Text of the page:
Listen to Plato:

Know then, Glaucus, that when I speak of the production of good, it is the Sun I mean. The Son has a perfect analogy with his Father.

Iamblichus calls the Sun “the image of divine intelligence or Wisdom.” Eusebius, repeating the words of Philo, calls the rising Sun (ÜíáôïëÞ) the chief Angel, the most ancient, adding that the Archangel who is polyonymous (of many names) is the Verbum or Christ.† The word Sol (Sun) being derived from solus, the One, or the “He alone,” and its Greek name Helios meaning the “Most High,” the emblem becomes comprehensible. Nevertheless, the Ancients made a difference between the Sun and its prototype.
Socrates saluted the rising Sun as does a true Pârsî or Zoroastrian in our own day; and Homer and Euripides, as Plato did after them several times, mention the Jupiter-Logos,
* One just initiated is called the “first-born,” and in India he becomes dwija, “twice born,” only after his final and supreme Initiation. Every Adept is a “Son of God” and a “Son of Light” after receiving the “Word,” when he becomes the “Word” himself, after receiving the seven divine attributes or the “lyre of Apollo.”
† Praeparatio evangelica, II, p. 157.


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the “Word” or the Sun. Nevertheless, the Christians maintain that since the oracle consulted on the God Iaô answered: “It is the Sun,” therefore

The Jehovah of the Jews was well known to the Pagans and Greeks;*

and “Iaô is our Jehovah.” The first part of the proposition has nothing, it seems, to do with the second part, and least of all can the conclusion be regarded as correct. But if the Christians are so anxious to prove the identity, Occultists have nothing against it. Only, in such case, Jehovah is also Bacchus. It is very strange that the people of civilised Christendom should until now hold on so desperately to the skirts of the idolatrous Jews—Sabaeans and Sun worshippers as they were,† like the rabble of Chaldaea—and that they should fail to see that the later Jehovah is but a Jewish development of the Ya-va, or the Iaô, of the Phoenicians; that this name, in short, was the secret name of a Mystery-God, one of the many Kabiri. “Highest God” as He was for one little nation, he never was so regarded by the Initiates who conducted the Mysteries; for them he was but a Planetary Spirit attached to the visible Sun; and the visible Sun is only the central Star, not the central spiritual Sun.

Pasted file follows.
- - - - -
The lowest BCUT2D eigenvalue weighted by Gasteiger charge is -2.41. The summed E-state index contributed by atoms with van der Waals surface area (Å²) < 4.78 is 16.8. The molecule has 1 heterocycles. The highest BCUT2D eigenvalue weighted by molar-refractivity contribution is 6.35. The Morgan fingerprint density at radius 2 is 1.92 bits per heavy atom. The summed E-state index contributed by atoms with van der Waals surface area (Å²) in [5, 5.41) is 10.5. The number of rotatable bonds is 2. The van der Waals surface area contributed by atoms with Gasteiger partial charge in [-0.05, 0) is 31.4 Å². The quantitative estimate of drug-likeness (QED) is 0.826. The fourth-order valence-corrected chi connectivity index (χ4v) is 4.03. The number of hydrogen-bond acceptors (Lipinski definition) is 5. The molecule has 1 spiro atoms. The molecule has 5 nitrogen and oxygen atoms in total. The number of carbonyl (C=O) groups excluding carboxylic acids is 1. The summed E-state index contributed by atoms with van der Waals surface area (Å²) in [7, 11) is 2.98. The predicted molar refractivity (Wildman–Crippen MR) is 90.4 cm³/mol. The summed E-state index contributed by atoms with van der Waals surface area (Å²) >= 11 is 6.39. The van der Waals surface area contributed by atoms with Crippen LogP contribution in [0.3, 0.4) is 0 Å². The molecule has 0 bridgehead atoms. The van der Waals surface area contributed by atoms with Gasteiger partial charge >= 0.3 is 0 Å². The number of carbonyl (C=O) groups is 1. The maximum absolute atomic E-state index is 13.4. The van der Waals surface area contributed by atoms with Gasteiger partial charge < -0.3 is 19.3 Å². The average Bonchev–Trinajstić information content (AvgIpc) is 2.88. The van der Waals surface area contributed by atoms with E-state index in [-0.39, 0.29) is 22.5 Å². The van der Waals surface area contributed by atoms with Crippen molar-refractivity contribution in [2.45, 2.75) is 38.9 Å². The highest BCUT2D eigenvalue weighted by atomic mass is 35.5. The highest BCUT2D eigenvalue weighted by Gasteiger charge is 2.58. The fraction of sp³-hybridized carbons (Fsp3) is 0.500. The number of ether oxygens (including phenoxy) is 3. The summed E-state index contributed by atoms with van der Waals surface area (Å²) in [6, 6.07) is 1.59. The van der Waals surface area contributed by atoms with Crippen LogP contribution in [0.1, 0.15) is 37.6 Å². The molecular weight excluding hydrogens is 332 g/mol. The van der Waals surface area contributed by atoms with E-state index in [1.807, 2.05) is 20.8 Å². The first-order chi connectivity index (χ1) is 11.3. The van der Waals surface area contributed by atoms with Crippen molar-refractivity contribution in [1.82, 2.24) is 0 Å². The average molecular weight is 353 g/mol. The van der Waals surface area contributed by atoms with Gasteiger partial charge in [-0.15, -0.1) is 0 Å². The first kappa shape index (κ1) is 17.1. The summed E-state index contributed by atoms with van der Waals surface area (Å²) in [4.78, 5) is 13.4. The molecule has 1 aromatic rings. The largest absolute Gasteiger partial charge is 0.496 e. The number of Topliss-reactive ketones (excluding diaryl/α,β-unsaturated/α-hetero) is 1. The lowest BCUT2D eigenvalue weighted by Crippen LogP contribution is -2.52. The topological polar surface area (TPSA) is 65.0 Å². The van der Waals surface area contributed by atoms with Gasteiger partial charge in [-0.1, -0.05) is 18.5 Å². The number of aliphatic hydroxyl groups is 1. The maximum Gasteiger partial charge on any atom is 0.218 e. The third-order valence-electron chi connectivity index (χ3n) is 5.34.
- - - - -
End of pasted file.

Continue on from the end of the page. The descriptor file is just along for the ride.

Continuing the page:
And the Angel of the Lord said unto him [Manoah] “Why askest thou thus after my name, seeing it is secret.”‡
* De Mirville, Des Esprits, IV, 15.
† II Kings xxiii, 4-13.
‡ Judges, xiii, 18. Samson, Manoah’s son, was an Initiate of that “Mystery” Lord, Ya-va; he was consecrated before his birth to become a “Nazarite” (a chela), an Adept. His sin with Delilah, and the cropping of his long hair that “no razor was to touch” shows how well he kept his sacred vow. The allegory of Samson proves the Esotericism of the Bible, as also the character of the “Mystery Gods” of the Jews. True, Movers gives a definition of the Phoenician idea of the ideal sunlight as a spiritual influence issuing from the highest God, Iaô, “the light conceivable only by intellect—the physical and spiritual Principle of all things; out of which the soul emanates.” It was the male Essence, or Wisdom, while the primitive matter or Chaos was the female. Thus the first two principles, co-eternal and infinite, were already with the primitive Phoenicians, spirit and matter. But this is the echo of Jewish thought, not the opinion of Pagan Philosophers.


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However this may be, the identity of the Jehovah of Mount Sinai with the God Bacchus is hardly disputable, and he is surely—as already shown in Isis Unveiled—Dionysos.* Wherever Bacchus was worshipped there was a tradition of Nysa,† and a cave where he was reared. Outside Greece, Bacchus was the all-powerful “Zagreus, the highest of Gods,” in whose service was Orpheus, the founder of the Mysteries. Now, unless it be conceded that Moses was an initiated priest, an Adept, whose actions are all narrated allegorically, then it must be admitted that he personally, together with his hosts of Israelites, worshipped Bacchus.

And Moses built an altar, and called the name of it Jehovah Nissi [or, Iaô-nisi, or again Dionisi].‡

To strengthen the statement we have further to remember that the place where Osiris, the Egyptian Zagreus or Bacchus, was born, was Mount Sinai, which is called by the Egyptians Mount Nissa. The brazen serpent was a nahash, :(1, and the month of the Jewish Passover is Nisan.

* See Isis Unveiled, Vol. II, p. 526.
† Beth-San or Scythopolis in Palestine had that designation; so had a spot on Mount Parnassus. But Diodorus declares that Nysa was between Phoenicia and Egypt; Euripides states that Dionysos came to Greece from India; and Diodorus adds his testimony: “Osiris was brought up in Nysa, in Arabia the Happy; he was the son of Zeus, and was named from his father (nominative Zeus, genitive Dios) and the place Dio-Nysos”—the Zeus or Jove of Nysa. This identity of name or title is very significant. In Greece Dionysos was second only to Zeus, and Pindar says: “So Father Zeus governs all things, and Bacchus he governs also.” [Isis Unveiled, Vol. II, p. 165.]
‡ Exodus, xvii, 15.